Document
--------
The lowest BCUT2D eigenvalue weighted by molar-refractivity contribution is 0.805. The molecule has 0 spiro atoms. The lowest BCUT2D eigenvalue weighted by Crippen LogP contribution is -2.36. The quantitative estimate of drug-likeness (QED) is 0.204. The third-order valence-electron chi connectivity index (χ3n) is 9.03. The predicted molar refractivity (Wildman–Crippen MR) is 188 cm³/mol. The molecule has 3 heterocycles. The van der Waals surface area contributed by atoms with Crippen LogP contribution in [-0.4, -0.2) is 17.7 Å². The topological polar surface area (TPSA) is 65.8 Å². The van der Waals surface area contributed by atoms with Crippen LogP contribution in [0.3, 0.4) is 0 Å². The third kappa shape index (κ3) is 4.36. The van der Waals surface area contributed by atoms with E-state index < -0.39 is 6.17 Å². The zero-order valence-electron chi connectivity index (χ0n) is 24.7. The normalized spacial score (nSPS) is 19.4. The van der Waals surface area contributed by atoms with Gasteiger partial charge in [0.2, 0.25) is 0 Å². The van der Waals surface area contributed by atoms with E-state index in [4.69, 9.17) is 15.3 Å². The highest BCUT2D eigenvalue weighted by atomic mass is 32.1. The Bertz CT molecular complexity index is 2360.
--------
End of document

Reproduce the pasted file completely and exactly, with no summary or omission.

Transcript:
The lowest BCUT2D eigenvalue weighted by molar-refractivity contribution is 0.805. The molecule has 0 spiro atoms. The lowest BCUT2D eigenvalue weighted by Crippen LogP contribution is -2.36. The quantitative estimate of drug-likeness (QED) is 0.204. The third-order valence-electron chi connectivity index (χ3n) is 9.03. The predicted molar refractivity (Wildman–Crippen MR) is 188 cm³/mol. The molecule has 3 heterocycles. The van der Waals surface area contributed by atoms with Crippen LogP contribution in [-0.4, -0.2) is 17.7 Å². The topological polar surface area (TPSA) is 65.8 Å². The van der Waals surface area contributed by atoms with Crippen LogP contribution in [0.3, 0.4) is 0 Å². The third kappa shape index (κ3) is 4.36. The van der Waals surface area contributed by atoms with E-state index < -0.39 is 6.17 Å². The zero-order valence-electron chi connectivity index (χ0n) is 24.7. The normalized spacial score (nSPS) is 19.4. The van der Waals surface area contributed by atoms with Gasteiger partial charge in [0.2, 0.25) is 0 Å². The van der Waals surface area contributed by atoms with E-state index in [4.69, 9.17) is 15.3 Å². The highest BCUT2D eigenvalue weighted by atomic mass is 32.1. The Bertz CT molecular complexity index is 2360.